We know it can be hard to cram all of the above into a few short sentences, but you’ll want to do your best to keep things clear and concise. Being long-winded will cause the reader to lose interest quickly, and if that happens, the rest of the cover letter will all be for nothing. So, keep things brief and light (but professional!) and don’t dwell on any one thought for too long. Remember: you can use the interview to elaborate on any points you make here!
Keep it clean
Okay, we mean typo-free! Have someone else read your cover letter for typos, grammatical errors, or clarity issues, or consider using a service like Grammarly. Get as much feedback as possible. Submitting a sloppy cover letter sends a message that you’d be a sloppy employee—and that’s not the message you want to send. This tip goes for the entire cover letter, and all application materials, for that matter—not just this first paragraph!
Here’s a sample of a strong first paragraph:
“Dear Mr. Henry Potter, My name is Jane Doe and I’m thrilled to be applying for the position of Properties Manager that was advertised in the September edition of the Bedford Falls Times. I’m confident I am the passionate and hardworking candidate you’ve been looking for, as my skills and interests—such as x, y, and z—perfectly align with what you’re looking for. I know I can make a significant contribution to your growing organization, and hope you’ll consider for me this incredible opportunity.”
The LiveCareer website has a cover letter builder you can use to create the ideal cover letter introduction, one that will really help you get noticed by employers. You can also use our cover letter examples to see how the first paragraph of your cover letter should look.
How to Start a Cover Letter With Examples and Tips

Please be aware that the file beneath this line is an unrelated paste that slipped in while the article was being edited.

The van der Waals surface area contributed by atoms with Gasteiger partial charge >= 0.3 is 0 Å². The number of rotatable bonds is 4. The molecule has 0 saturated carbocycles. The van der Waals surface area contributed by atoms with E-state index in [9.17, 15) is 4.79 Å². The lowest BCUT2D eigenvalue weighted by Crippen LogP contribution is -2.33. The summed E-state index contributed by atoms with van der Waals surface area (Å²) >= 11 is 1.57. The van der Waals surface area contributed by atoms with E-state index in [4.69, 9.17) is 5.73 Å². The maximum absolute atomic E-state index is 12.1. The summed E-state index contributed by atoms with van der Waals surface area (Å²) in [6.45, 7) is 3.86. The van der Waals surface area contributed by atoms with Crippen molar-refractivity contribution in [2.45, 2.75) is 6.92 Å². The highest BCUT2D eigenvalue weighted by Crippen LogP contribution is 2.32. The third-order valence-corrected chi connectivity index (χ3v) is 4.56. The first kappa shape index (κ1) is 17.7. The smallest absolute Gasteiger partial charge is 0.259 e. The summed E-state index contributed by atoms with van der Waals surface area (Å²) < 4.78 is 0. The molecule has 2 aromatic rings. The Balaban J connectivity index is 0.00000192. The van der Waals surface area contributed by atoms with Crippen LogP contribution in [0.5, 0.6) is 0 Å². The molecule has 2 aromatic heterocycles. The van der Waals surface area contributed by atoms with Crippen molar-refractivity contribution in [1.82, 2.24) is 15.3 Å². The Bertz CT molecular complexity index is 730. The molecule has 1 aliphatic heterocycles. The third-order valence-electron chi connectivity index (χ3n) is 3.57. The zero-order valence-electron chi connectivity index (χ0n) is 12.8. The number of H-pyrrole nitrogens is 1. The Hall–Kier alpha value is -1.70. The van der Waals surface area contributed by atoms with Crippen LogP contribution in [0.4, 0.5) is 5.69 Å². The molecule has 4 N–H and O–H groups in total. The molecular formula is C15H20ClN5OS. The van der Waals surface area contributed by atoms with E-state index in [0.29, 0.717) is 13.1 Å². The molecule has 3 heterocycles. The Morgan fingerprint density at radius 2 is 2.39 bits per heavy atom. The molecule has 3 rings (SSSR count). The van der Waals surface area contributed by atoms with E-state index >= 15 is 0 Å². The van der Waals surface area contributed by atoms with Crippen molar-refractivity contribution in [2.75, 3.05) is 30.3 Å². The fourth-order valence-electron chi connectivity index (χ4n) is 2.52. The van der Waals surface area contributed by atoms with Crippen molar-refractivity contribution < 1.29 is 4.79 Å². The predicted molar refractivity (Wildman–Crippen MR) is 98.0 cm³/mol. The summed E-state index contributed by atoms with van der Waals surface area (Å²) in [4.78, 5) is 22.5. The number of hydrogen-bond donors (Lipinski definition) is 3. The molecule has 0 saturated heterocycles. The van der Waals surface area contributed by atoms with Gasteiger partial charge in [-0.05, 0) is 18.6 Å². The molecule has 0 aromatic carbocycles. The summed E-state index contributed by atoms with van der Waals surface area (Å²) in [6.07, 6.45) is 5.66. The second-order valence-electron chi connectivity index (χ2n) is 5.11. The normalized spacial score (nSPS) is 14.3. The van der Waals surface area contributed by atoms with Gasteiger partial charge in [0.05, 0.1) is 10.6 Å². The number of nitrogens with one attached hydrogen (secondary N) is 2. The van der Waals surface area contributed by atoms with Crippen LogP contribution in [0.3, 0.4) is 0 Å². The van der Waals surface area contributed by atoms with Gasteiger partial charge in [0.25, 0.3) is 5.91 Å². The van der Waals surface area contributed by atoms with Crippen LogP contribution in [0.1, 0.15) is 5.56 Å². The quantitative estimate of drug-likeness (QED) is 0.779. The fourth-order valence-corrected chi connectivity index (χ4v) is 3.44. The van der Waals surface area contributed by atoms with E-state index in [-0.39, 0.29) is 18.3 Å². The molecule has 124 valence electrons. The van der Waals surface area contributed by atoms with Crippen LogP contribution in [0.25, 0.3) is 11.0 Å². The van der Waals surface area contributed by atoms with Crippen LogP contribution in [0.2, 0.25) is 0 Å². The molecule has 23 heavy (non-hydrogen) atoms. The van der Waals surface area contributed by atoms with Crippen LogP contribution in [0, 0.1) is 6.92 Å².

What's the best way to start a cover letter for a job? The first sentence or two of your cover letter are the most important ones. Recruiters and hiring managers might spend mere seconds scanning your application. To make your cover letter stand out, you need to grab their attention right away.
What should these all-important first sentences say? Keep in mind that you’re hoping to differentiate yourself from the competition.
That might mean highlighting a contact, providing a quick window into your relevant background and experience, and/or emphasizing a significant accomplishment.
Think about why the hiring manager why he or she should select you, above all other candidates, for an interview, and you’ll be on the right track.
How to Start a Cover Letter
Be direct. In these opening sentences, you want to explicitly let the reader know which position you're applying for. For example:
"I am interested in the Coordinator position at ABC company."
Mention a contact. If someone referred you to the position, include that information as well. For example:
"Jane Doe let me know about the job, and suggested I apply for the position."
State an accomplishment. Try to state an accomplishment from your previous job. If you can, show how you added value to the previous company you worked for. You might even add the job title you had if it is similar to the one you are applying for.